Here is Lorrie Moore’s version of advice: “Whisper, ‘Don’t go yet,’ as he glides out of your bed before sunrise and you lie there on your back cooling, naked between the sheets and smelling of musky, oniony sweat. Feel gray, like an abandoned locker room towel…Wonder who you are.”
That’s from the story “How to Be an Other Woman” in her aptly, ironically named collection, Self-Help. It was published in 1985, but I first read it twenty years later as I forged an adult life for myself in New York City. I was not, never have been, and hope to never be an “other woman,” but it got to me anyway. I felt like I’d been another woman, having read this. Not just because Moore is an extraordinary writer who can make you feel things, but because it spoke to me even in my non–other–woman–ness. It spoke to the heartache of loving a man who doesn’t love you back quite enough, to the messiness of sex and love, to the absurdity of being a young woman without all the answers (without any answers).
Moore’s work, and this particular book, came to my attention thanks to a particularly messy paramour of mine, a significantly younger, impossibly smart author I sort-of dated after ending a longtime engagement. I was searching for female voices to emulate, women writers who did more than squeal, “Yay, shoes! Yay, men!” This guy said Moore would do the trick. He was, obviously, right. At least he gave me that.
Now, six years later, re-reading that story nauseates me, taking me right back to a time when I did at least one embarrassing thing per week in the interest of getting or keeping a man’s attention. I just didn’t know how to do it. I didn’t know you don’t do it; it just happens when you don’t do it. Every day then, I was following Moore’s take on “self-help” without even trying: “Feel gray, like an abandoned locker room towel.” “Be strange and awkward.” “Use his toothbrush.” “Wonder who you are.”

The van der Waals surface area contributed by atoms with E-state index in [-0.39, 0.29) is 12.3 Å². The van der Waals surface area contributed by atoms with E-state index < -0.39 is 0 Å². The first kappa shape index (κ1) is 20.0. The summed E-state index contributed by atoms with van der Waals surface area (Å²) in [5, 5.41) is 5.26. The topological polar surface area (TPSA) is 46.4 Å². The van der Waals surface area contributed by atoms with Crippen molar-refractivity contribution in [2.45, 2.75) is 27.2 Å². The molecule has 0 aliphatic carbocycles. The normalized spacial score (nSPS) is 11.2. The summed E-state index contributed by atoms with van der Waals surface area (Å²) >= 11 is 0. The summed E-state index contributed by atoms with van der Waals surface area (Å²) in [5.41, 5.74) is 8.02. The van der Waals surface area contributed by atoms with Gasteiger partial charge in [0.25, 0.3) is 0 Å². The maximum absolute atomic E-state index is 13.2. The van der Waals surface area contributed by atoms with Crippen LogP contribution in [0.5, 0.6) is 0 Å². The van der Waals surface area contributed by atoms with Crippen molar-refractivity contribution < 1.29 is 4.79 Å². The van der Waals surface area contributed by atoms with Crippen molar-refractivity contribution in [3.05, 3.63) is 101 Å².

I’m so grateful to be far past that phase in my life, to be in a relationship that doesn’t make me feel like a locker room towel. But reading it again, it still gets to me in the same places. It makes me ill, and yet it makes me want a thousand drinks and a big cry. It is a great story.
Good stories put us in someone else’s skin. Great stories make us think someone else’s skin is ours.
To read an excerpt of Jennifer’s short story, “Dating Writers”, CLICK HERE.
“Dating Writers” is now available in its entirety in MEMOIR, VOL. 1.